Wpatiente hear much about ‘patient centricity’ and ‘empowering patients’ in clinical trials and research as well as everyday clinical practice.  This can be defined loosely as the process of designing a service or solution (e.g. a clinical trial) around the patient.  For clinical trials, this can mean engaging in a dialogue with potential patients or their families about the design of the trial itself including the protocol, trial schedule, number of interventions etc. so that it is considered acceptable and to try and ensure visits and data recording are made as easy as possible.  All this is to be achieved without compromising the scientific integrity and validity of the trial.  So although a good measure of pragmatism is called for one must still not lose sight of the trial’s aims and the necessary information required to achieve them.

The importance of being able to recruit sufficient patients as well as keep them ‘on study’ for as long as possible (one hopes for the full planned duration….) cannot be over-stated. Thus sponsors and researchers are always looking for ways to achieve this.  We know that it is not uncommon for trials to falter because the expected source of willing patients somehow dries up or, once recruited, they do not manage to stay the course.  This prolongs the timescale and compromises data.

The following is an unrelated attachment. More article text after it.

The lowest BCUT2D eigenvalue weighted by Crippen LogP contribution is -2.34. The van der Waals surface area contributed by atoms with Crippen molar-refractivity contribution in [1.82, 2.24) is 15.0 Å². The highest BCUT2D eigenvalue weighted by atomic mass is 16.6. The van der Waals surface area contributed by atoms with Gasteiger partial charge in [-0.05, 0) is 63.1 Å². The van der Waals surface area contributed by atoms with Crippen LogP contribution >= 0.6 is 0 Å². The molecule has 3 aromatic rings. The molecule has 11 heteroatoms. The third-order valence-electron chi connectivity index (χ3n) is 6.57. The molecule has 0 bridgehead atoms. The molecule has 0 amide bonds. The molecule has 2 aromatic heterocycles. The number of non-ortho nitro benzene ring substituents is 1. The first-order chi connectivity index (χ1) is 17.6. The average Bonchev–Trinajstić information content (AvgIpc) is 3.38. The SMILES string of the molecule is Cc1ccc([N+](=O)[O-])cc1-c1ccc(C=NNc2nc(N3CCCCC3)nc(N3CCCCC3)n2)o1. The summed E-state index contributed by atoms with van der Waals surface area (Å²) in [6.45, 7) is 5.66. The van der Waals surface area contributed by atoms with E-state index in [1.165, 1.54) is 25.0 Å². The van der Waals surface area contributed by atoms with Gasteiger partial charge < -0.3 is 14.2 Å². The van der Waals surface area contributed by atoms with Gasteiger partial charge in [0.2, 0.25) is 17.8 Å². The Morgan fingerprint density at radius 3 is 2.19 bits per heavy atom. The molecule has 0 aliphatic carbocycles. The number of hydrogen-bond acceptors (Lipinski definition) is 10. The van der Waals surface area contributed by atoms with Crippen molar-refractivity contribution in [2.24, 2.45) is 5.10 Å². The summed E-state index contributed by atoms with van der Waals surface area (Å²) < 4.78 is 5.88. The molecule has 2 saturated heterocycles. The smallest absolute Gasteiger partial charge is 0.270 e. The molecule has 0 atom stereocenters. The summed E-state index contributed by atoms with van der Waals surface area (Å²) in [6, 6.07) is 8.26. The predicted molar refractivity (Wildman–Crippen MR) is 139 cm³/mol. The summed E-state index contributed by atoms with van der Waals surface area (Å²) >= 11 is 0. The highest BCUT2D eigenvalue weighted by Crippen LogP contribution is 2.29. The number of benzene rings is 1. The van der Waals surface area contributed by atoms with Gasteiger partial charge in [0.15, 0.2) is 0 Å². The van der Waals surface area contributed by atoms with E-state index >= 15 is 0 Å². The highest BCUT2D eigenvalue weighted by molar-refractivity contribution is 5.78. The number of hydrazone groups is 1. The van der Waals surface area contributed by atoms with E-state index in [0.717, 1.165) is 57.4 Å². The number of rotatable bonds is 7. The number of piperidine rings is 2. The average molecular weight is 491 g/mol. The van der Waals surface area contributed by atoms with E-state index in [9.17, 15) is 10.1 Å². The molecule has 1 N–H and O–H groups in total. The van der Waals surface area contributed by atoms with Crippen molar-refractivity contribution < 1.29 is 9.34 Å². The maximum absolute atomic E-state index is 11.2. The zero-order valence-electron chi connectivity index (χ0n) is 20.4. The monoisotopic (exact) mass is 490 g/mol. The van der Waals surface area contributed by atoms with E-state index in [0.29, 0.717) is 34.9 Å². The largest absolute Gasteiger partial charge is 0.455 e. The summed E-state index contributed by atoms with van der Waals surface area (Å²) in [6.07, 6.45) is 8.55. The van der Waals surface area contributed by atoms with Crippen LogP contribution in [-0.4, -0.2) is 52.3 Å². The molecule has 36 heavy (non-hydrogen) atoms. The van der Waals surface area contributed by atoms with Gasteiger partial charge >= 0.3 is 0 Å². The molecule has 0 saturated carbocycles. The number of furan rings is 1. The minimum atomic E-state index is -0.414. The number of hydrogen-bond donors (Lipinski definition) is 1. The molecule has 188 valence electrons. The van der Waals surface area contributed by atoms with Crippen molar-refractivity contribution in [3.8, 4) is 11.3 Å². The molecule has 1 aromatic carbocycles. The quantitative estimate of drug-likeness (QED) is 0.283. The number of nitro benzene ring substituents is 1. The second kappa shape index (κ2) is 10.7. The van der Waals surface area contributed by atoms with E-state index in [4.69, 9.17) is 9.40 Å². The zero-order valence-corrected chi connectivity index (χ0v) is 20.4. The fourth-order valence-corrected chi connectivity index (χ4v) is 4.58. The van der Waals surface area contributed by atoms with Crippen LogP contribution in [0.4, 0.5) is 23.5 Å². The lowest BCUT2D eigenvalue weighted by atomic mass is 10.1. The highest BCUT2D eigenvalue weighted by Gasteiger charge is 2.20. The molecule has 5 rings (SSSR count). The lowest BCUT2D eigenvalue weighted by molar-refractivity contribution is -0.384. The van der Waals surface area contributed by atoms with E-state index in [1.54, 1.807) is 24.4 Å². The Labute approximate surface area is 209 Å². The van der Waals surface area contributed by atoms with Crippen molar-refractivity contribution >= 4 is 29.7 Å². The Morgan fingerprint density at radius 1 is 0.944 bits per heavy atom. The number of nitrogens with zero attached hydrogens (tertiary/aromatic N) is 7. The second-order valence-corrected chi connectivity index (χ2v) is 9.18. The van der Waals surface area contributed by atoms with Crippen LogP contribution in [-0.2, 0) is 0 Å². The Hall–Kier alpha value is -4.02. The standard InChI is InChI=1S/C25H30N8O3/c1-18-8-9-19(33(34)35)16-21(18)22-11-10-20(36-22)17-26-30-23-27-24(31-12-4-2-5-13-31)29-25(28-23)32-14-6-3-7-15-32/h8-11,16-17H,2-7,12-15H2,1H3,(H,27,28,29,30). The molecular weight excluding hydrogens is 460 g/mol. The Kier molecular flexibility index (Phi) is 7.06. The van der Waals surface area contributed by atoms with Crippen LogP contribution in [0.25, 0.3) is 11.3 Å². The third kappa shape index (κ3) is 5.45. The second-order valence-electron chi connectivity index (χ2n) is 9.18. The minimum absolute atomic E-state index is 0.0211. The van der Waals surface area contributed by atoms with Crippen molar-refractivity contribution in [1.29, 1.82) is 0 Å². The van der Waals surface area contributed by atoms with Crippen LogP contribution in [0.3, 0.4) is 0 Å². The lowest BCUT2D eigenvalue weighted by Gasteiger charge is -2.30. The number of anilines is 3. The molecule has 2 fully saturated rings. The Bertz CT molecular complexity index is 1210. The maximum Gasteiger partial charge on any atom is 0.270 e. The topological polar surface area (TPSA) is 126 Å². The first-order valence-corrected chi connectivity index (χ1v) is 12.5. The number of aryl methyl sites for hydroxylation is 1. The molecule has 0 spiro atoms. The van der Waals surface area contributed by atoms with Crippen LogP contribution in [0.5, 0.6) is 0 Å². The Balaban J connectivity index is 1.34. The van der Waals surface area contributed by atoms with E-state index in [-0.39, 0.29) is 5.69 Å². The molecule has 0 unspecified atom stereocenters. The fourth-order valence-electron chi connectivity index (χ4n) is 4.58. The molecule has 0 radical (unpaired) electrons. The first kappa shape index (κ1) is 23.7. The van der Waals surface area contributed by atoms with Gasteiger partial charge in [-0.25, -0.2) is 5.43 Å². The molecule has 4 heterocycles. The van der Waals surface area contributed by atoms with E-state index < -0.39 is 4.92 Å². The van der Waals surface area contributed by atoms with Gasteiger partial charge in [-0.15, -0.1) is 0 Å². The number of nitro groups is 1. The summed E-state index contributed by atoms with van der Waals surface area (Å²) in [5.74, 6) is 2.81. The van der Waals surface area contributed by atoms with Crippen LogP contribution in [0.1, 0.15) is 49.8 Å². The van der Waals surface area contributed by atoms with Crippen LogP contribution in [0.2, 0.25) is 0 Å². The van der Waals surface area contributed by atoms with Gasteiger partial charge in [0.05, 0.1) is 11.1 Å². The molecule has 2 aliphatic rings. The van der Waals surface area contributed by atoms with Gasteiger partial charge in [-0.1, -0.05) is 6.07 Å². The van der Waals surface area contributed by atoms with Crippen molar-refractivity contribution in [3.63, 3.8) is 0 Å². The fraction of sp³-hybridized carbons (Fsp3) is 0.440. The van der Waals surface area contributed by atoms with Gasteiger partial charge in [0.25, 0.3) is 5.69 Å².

In one such instance of attention to successful recruitment and retention, researchers at Nationwide Children’s Hospital (Columbus, Ohio USA) found ways to increase the number of people recruited and retained in one of their trials quite significantly. This was by seeking the advice of patients, families and other stakeholders in the design of a clinical trial investigating paediatric appendicitis.

The changes were made after the study had been initiated at the recommendation of a group of 20 individuals who are stakeholders on the research team, including (as appropriate to the paediatric study) children 7 to 17 years old, their families, physicians, nurses, patient educators and payers. The stakeholders provided input and advice to the researchers about all phases of the ongoing clinical trial in which the use of a tablet / smartphone app called Patient Activation Tool (PAT) is being investigated [1]. Changes were introduced to the patient information script, which initially simply said that they were ‘investigating a tool designed to improve decision-making about appendicitis treatments’ to a longer two-part message mentioning: i) aim to improve ‘the way in which the medical team communicates with families’ and ii) explanation to families that the study is ‘testing a tool designed to improve both physician-patient communication and promote shared decision-making about treatments’.  Simple changes in wording, but these were to yield impressive results.

To improve retention, the recommendation was to offer an online option via an e-mailed link for participants to complete follow-up questionnaires, to attain preferred times of contact and send out reminder letters about the follow-up assessments.

After these rather more patient/family-centred changes in information and simplifying provision of required data to reduce clinic visits were adopted into the study, rate of enrolment increased from 65 percent to 95 percent and the retention rate increased from 58 percent to 85 percent.  These are indeed encouraging statistics, which are reported in a communication to JAMA surgery [2].